Plaintiff injured trying to stop truck theft.


Byline: Lee Dryden

The case will continue for a man who was injured while attempting to prevent his employer's tool truck from being stolen.

In Sylvester v. FCCI Insurance Company (MiLW No. 02-99447, 16 pages), plaintiff Kevin Sylvester sued after defendant FCCI Insurance Company insisted that its policy didn't cover his loss.

Judge David M. Lawson of the U.S. District Court for the Eastern District of Michigan ruled for the plaintiff in the case that focused on the uninsured motorist provisions of the policy issued to the plaintiff's employer by the defendant.

"Sylvester suffered his injuries in an accident while occupying his employer's tool truck, and therefore he was an 'insured person' under the policy. And the truck qualified as an 'uninsured motor vehicle,' based on the policy's precise definition of that term, when FCCI declined Sylvester's bodily injury claim," the Jan. 24 opinion stated.

The case

On Aug. 15, 2017, the plaintiff was on a lunch break at a job site in Detroit when two men attempted to steal a Ford F-450 tool truck with the keys in the ignition. The plaintiff and his co-workers attempted to remove the keys and stop the theft, according to the opinion.

"Sylvester was still hanging onto the side of the truck, trying to get the keys away, when one of the thieves succeeded in starting the engine and shifting the truck into drive. Sylvester was still clinging to the side of the truck, reaching into the cab, when the truck lurched forward and 'took off fast,'" the opinion stated. "As the truck sped up, Sylvester lost his grip on the door and 'slipped off' the running board. He remembered 'falling backwards' and 'getting hit by the truck.'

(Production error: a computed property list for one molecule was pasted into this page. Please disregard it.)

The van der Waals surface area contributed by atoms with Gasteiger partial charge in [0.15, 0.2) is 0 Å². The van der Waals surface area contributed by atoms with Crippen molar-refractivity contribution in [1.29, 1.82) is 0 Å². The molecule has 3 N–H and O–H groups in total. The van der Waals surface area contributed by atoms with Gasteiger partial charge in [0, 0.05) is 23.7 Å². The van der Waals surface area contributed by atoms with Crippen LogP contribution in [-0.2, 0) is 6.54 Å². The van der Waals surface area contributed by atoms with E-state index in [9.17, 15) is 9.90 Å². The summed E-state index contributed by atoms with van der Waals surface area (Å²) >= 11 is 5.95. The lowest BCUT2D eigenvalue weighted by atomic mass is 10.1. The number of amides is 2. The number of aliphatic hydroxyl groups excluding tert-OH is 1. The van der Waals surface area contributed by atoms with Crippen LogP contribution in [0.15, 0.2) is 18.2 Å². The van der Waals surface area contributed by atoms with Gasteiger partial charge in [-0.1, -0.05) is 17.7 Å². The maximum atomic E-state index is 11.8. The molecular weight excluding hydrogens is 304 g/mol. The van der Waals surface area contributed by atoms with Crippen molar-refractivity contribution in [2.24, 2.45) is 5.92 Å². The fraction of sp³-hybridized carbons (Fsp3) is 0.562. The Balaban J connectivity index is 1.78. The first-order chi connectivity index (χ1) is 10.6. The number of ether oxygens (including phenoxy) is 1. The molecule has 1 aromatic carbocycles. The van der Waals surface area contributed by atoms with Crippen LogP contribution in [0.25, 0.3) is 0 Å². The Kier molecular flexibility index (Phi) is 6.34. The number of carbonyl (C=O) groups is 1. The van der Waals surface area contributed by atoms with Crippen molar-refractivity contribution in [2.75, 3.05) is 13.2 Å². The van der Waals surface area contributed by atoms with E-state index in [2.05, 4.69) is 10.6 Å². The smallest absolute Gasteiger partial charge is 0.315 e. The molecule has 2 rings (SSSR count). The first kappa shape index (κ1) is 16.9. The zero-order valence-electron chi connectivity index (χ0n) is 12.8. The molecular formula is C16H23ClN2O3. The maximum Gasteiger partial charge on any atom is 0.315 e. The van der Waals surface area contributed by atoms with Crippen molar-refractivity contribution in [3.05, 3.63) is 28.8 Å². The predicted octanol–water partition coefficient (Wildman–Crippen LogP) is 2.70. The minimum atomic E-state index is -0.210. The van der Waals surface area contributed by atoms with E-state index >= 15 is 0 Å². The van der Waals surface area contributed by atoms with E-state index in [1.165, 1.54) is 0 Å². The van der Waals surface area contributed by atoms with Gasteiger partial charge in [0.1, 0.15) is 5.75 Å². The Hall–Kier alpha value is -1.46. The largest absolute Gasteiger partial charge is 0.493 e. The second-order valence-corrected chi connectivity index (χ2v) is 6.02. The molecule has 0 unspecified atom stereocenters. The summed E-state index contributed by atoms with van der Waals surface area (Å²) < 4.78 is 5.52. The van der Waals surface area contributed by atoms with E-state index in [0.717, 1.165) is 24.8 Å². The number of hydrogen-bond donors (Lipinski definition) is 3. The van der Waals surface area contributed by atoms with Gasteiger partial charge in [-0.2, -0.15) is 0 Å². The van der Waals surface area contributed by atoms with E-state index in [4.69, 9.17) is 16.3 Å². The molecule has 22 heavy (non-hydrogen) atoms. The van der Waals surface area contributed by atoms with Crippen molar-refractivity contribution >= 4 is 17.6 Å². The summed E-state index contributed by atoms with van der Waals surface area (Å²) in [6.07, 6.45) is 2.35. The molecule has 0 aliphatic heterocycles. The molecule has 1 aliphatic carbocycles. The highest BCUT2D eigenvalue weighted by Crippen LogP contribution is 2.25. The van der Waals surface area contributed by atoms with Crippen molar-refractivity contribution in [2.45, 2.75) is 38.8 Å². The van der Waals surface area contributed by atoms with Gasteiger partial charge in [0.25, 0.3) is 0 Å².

"The next thing he recalled was waking up in the hospital. When Sylvester fell to the ground, the rear wheels of the truck ran over his legs, causing severe injuries from which he still has not entirely recovered."

Sylvester submitted a claim for uninsured motorist benefits under the FCCI policy. FCCI responded with a letter denying the claim because "(1) the injuries did not result from an 'accident,' but instead from intentional acts by the persons who stole the truck; (2) Sylvester was not 'occupying' the truck when he fell off of it and was injured; and (3) the truck was not an 'uninsured motor vehicle.'"

Sylvester filed a complaint against FCCI in Wayne County Circuit Court. FCCI removed the case to federal court, invoking diversity jurisdiction. The parties filed cross motions for...

To continue reading